Q&A with Alexandra Knowles

Q. How did you first become aware of or interested in ISTDP?

A. In 2006, after many years working as a psychoanalytic psychotherapist, I had moved out of London and was intending to retire when I attended the First Oxford Conference put on by David and Jennie Malan. I was totally blown away by what was being presented via video and sat in utter amazement as I witnessed the deep, moving exploration of painful pasts. Watching skilled clinicians get to places in the first hour of therapy that I would have been happy to get to in 6 months made me ask myself: “What are they doing, and how are they doing it?” Whilst I could see their results unfold in front of me, it looked low key and seamless and was totally mystifying to me.

Q. Could you tell us a bit about your early background as a psychotherapist – how did you start out?

A. Many decades ago I joined The Arbours Association which was set up for people in distress as an alternative to mental hospitals by psychiatrists and therapists who had worked with Ronnie Laing at Kingsley Hall. It was part of the ‘anti-psychiatry’ movement and what they were doing really excited me and so I started training with them. As a requirement I had to do a residential placement in one of the therapeutic communities. For a year I lived there with my family and up to 12 residents. The ethos of the community was that we were all living together with no clear roles or distinctions between the residents and the trainees. In those heady days the communities attracted a lot of attention and one of our favourite games was watching visitors try to work out who were the ‘mad’ ones and who were the ones ‘in charge’. They usually got it wrong!

This was also the time when Susie Orbach and Louise Eichenbaum set up The Women’s Therapy Centre. Their work was ground breaking and I was very fortunate to be associated with them for many years.

Q. Could you describe your training in ISTDP?

A. Following that Oxford Conference I joined the first UK Core Group Training with Patricia Coughlin. I quickly learnt that what had looked so effortless in the hands of experts, was extremely challenging to learn. On top of this I had to ‘unlearn’ many of the things that I had been practicing before; going from a neutral stance to an active engaged one, from free floating attention to sharp focus, to listen with my ‘eyes’ as well as my ‘ears’, were just a few of the many habits I had to change.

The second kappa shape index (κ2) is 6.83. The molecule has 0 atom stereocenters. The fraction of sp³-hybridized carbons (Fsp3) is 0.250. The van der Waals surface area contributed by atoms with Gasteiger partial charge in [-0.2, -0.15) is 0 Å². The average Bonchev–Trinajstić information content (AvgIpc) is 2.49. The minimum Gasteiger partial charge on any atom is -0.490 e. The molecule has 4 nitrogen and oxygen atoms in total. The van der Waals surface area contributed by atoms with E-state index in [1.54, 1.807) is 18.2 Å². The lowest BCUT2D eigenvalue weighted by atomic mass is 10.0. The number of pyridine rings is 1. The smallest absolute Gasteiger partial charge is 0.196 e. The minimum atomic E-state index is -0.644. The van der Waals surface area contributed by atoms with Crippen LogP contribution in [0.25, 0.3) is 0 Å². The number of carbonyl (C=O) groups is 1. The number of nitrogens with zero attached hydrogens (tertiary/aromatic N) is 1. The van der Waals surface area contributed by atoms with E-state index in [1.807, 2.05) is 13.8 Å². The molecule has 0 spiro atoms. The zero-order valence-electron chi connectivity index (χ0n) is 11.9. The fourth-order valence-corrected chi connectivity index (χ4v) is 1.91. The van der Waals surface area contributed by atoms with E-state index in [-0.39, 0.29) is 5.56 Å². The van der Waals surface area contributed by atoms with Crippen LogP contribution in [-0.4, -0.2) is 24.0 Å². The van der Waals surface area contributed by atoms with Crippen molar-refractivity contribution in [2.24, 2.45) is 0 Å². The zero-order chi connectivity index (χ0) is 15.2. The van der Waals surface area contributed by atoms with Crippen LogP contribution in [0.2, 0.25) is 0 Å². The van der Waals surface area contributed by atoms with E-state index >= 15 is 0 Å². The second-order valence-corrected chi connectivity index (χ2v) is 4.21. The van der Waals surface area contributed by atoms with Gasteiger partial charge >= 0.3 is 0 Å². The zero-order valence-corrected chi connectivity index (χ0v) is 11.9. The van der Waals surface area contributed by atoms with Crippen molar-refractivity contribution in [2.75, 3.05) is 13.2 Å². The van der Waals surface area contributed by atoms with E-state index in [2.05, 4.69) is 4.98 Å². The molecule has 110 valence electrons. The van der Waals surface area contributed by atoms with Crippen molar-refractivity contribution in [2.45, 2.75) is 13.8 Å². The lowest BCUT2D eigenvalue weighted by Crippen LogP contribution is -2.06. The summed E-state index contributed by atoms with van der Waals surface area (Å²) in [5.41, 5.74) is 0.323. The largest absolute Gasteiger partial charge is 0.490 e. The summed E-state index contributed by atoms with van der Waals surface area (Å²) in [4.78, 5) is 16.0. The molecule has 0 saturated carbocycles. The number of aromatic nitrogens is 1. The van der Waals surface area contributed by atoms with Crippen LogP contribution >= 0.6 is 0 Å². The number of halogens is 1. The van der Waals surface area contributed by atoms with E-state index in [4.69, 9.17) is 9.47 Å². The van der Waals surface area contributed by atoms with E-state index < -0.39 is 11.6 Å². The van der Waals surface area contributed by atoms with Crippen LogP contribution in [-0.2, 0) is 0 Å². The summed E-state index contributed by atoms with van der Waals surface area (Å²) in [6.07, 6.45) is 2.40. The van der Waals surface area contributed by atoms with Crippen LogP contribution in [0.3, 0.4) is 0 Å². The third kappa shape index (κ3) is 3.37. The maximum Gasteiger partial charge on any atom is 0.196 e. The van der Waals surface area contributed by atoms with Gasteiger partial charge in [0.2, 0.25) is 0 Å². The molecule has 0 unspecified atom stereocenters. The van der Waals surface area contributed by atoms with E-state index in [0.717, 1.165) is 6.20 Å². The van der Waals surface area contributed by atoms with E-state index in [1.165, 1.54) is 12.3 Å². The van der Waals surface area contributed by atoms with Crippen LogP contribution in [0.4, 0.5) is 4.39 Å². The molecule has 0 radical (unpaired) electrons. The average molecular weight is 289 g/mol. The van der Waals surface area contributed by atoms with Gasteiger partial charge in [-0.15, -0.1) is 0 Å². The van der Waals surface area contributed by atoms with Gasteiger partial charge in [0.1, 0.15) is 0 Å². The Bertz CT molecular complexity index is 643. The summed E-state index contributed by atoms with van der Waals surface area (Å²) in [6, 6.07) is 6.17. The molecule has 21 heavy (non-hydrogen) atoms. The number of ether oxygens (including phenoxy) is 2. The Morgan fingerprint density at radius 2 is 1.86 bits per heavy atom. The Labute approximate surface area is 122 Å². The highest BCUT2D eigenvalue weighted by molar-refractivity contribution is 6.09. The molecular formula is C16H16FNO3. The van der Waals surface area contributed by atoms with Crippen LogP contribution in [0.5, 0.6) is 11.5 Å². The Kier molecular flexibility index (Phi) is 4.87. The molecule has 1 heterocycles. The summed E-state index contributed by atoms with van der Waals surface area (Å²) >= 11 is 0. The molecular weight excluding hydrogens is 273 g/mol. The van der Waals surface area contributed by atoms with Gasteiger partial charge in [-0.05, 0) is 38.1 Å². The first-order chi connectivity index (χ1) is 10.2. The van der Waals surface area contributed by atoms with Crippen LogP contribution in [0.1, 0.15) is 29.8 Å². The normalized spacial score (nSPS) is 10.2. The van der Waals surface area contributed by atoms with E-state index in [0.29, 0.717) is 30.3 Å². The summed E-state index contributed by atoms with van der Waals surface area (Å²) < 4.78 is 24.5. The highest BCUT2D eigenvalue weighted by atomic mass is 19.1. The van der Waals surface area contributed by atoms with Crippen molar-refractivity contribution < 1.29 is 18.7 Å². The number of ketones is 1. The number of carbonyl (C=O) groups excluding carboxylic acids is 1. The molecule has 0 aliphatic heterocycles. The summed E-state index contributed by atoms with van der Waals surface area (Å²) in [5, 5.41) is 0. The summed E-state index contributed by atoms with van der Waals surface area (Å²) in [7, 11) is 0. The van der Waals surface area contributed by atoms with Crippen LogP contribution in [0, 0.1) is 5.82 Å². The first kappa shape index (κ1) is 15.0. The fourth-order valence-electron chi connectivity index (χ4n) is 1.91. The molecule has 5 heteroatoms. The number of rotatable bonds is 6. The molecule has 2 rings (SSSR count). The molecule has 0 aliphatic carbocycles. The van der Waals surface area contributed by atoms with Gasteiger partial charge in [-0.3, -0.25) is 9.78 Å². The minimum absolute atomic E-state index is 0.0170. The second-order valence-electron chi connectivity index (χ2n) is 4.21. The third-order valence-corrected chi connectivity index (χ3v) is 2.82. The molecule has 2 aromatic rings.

Core training is unlike any other training I had ever experienced in that every-one in the group has to show their work on video and experience being supervised in front of peers; it was no longer possible to hide or gloss over any ineptitude, it was obvious for all to see. Training in ISTDP inevitably means that everyone goes through their own personal crisis and, hopefully, transformation. Certainly for me it was life changing.

Having completed my three years of core training I did a further year of advanced training. I was then privileged to ‘shadow’ Robert Neborsky and Josette ten de Labije through two more Core Training groups before I started teaching myself.

Q. Have there been any ISTDP clinicians who have been a particular influence on your work?

A. I have been lucky to have been taught and supervised by the best in ISTDP. I originally trained with Patricia Coughlin and Jon Frederickson. Subsequently I also trained with Josette ten de Labije and Robert Neborsky. Going through the training process it is inevitable that initially you copy your teachers and I often smile inwardly as I ‘hear’ one of their intonations in my own intervention in the consulting room. Of course, ultimately, everyone has to find their own voice and make it their own but I don’t think that you ever lose those early influences.

Q. At previous conferences, you have discussed the application of ISTDP to treatment of trauma. Could you tell us a bit about your thinking?

A. We all know that helplessness is a key experience in trauma. Because ISTDP is a model of health and autonomy, I have found it hugely helpful in working with victims of trauma and believe that I have been able to help people to places which were just not possible with my old way of working. Indeed, whilst a person may have been a victim in the past, ISTDP focuses on their inherent health and strength so that they no longer have to be a victim – they can be in charge rather than being helpless.

Q. Could you tell us about your involvement with ISTDP-UK?

A.The ten members of the original Core Training decided to form ISTDP-UK and I was the first Chair. At that time the method was unknown in the UK and we wanted to form an organisation that could foster the growth and awareness of ISTDP here. During our training the only way we could have contact with other ISTDP practitioners was to, literally, travel across the world to conferences, workshops and summer schools. It is very pleasing that nowadays people are curious about ISTDP and come to us, having heard about ISTDP. because they want to either train or have therapy for themselves.

Q. if you could have dinner with any psychotherapist/psychiatrist/psychologist, living or dead, who would you choose?

A. Oh that’s easy – all the therapists I have been fortunate enough to meet though my teaching. ISTDP is an international community and the growing band of trained ISTDP therapists in the UK represent that diversity and their enthusiasm, energy and dedication is ensuring that ISTDP has a presence and a future in the UK.

 

 

2018-01-23T14:08:15+00:00